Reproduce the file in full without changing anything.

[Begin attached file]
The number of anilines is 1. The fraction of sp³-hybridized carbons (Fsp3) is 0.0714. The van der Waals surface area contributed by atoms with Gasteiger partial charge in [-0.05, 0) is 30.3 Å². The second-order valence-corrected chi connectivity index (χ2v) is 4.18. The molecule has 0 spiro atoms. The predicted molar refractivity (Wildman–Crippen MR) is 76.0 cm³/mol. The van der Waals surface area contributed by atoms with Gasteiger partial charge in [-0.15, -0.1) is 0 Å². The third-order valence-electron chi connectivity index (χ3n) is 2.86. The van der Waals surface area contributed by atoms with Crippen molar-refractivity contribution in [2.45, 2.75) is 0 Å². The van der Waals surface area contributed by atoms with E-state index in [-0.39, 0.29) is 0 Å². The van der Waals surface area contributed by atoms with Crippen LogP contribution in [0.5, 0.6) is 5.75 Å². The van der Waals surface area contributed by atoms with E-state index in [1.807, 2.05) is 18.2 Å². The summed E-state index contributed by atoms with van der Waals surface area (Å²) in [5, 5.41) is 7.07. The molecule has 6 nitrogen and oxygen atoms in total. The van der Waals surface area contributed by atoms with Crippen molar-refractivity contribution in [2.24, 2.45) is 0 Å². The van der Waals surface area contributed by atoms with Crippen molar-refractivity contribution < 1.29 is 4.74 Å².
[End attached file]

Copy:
The number of anilines is 1. The fraction of sp³-hybridized carbons (Fsp3) is 0.0714. The van der Waals surface area contributed by atoms with Gasteiger partial charge in [-0.05, 0) is 30.3 Å². The second-order valence-corrected chi connectivity index (χ2v) is 4.18. The molecule has 0 spiro atoms. The predicted molar refractivity (Wildman–Crippen MR) is 76.0 cm³/mol. The van der Waals surface area contributed by atoms with Gasteiger partial charge in [-0.15, -0.1) is 0 Å². The third-order valence-electron chi connectivity index (χ3n) is 2.86. The van der Waals surface area contributed by atoms with Crippen molar-refractivity contribution in [2.45, 2.75) is 0 Å². The van der Waals surface area contributed by atoms with E-state index in [-0.39, 0.29) is 0 Å². The van der Waals surface area contributed by atoms with Crippen LogP contribution in [0.5, 0.6) is 5.75 Å². The van der Waals surface area contributed by atoms with E-state index in [1.807, 2.05) is 18.2 Å². The summed E-state index contributed by atoms with van der Waals surface area (Å²) in [5, 5.41) is 7.07. The molecule has 6 nitrogen and oxygen atoms in total. The van der Waals surface area contributed by atoms with Crippen molar-refractivity contribution in [2.24, 2.45) is 0 Å². The van der Waals surface area contributed by atoms with Crippen molar-refractivity contribution < 1.29 is 4.74 Å².